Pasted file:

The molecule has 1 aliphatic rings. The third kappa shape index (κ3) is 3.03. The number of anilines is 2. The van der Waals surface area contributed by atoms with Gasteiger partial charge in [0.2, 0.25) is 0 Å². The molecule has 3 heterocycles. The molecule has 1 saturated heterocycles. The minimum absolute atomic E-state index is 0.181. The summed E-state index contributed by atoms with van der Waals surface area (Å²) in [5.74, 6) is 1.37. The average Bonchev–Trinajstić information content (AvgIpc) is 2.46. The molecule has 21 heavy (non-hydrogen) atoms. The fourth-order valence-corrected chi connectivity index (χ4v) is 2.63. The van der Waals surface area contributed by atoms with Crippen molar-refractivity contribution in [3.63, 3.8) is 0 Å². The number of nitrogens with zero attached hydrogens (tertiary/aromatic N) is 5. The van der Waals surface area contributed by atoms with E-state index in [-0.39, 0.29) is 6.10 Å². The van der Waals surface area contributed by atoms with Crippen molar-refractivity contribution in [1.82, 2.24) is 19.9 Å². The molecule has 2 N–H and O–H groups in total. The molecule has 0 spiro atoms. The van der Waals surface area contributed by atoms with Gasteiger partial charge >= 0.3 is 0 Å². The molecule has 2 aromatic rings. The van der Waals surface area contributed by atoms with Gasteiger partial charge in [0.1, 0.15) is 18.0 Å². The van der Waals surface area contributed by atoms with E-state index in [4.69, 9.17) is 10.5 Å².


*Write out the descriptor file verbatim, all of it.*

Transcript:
The molecule has 1 aliphatic rings. The third kappa shape index (κ3) is 3.03. The number of anilines is 2. The van der Waals surface area contributed by atoms with Gasteiger partial charge in [0.2, 0.25) is 0 Å². The molecule has 3 heterocycles. The molecule has 1 saturated heterocycles. The minimum absolute atomic E-state index is 0.181. The summed E-state index contributed by atoms with van der Waals surface area (Å²) in [5.74, 6) is 1.37. The average Bonchev–Trinajstić information content (AvgIpc) is 2.46. The molecule has 21 heavy (non-hydrogen) atoms. The fourth-order valence-corrected chi connectivity index (χ4v) is 2.63. The van der Waals surface area contributed by atoms with Crippen molar-refractivity contribution in [3.63, 3.8) is 0 Å². The number of nitrogens with zero attached hydrogens (tertiary/aromatic N) is 5. The van der Waals surface area contributed by atoms with E-state index in [-0.39, 0.29) is 6.10 Å². The van der Waals surface area contributed by atoms with Crippen molar-refractivity contribution in [1.82, 2.24) is 19.9 Å². The molecule has 2 N–H and O–H groups in total. The molecule has 0 spiro atoms. The van der Waals surface area contributed by atoms with Gasteiger partial charge >= 0.3 is 0 Å². The molecule has 2 aromatic rings. The van der Waals surface area contributed by atoms with Gasteiger partial charge in [0.1, 0.15) is 18.0 Å². The van der Waals surface area contributed by atoms with E-state index in [4.69, 9.17) is 10.5 Å².